Imaging the cosmic dawn and the first galaxies wit.. (FirstDawn)
Imaging the cosmic dawn and the first galaxies with 21cm and atomic line intensity mapping
Start date: Apr 1, 2015,
End date: Mar 31, 2020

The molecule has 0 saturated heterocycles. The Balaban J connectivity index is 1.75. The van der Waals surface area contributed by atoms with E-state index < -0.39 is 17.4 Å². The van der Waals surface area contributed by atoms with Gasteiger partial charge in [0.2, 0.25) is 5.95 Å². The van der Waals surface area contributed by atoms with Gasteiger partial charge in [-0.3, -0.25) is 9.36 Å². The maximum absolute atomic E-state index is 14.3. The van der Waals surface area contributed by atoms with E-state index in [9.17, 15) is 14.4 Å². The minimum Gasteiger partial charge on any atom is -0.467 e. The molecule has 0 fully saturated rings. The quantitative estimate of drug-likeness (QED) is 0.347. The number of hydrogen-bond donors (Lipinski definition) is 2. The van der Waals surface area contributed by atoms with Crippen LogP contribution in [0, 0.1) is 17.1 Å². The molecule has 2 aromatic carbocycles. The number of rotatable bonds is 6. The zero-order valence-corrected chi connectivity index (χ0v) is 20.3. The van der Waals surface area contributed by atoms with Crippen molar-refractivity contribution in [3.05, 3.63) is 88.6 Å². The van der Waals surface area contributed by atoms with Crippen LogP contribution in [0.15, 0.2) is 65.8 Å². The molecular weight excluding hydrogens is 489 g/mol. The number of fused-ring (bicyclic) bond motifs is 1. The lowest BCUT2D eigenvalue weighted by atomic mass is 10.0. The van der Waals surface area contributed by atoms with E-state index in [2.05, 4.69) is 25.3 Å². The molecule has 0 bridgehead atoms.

"Modern astrophysics has pushed the observational frontier to a time a billion years after the Big Bang. Lying beyond this frontier is the period when the first stars and galaxies formed, whose light heated and ionized the Universe in the process known as reionization. Understanding this "epoch of reionization" would fill in a key missing period in our picture of the history of the Universe. Existing observational techniques have scratched the surface, but new observational techniques are required to truly understand this early period of galaxy formation. My work will lay the theoretical foundations for three novel probes of this period - 21 cm tomography, the 21 cm global signal, and line intensity mapping - that would enable three dimensional maps of the epoch of reionization. If realized through challenging radio-frequency observations, these techniques would transform our understanding of the first galaxies.Through this ERC starting grant, I will build the theoretical framework needed to predict and interpret observations of line emission from gas in and surrounding the first generation of galaxies. My team will aim to develop models of the interplay between radiation from the first galaxies and the heating, ionization, and illumination of hydrogen gas that lies in the space between galaxies. At the same time, we will build models of the formation and properties of the atomic and molecular gas that fills the space inside galaxies. By combining probes of this "inner" and "outer" space a complete nature of galaxy formation during the first billion years might be achieved. Analysis of sky averaged 21 cm observations will complement this with a broad overview of galaxies back to a few hundred million years after the big bang. This work will provide a clear theoretical road map to guide the design of next generation radio telescopes, such as the Square Kilometer Array, to achieve this ambitious goal."
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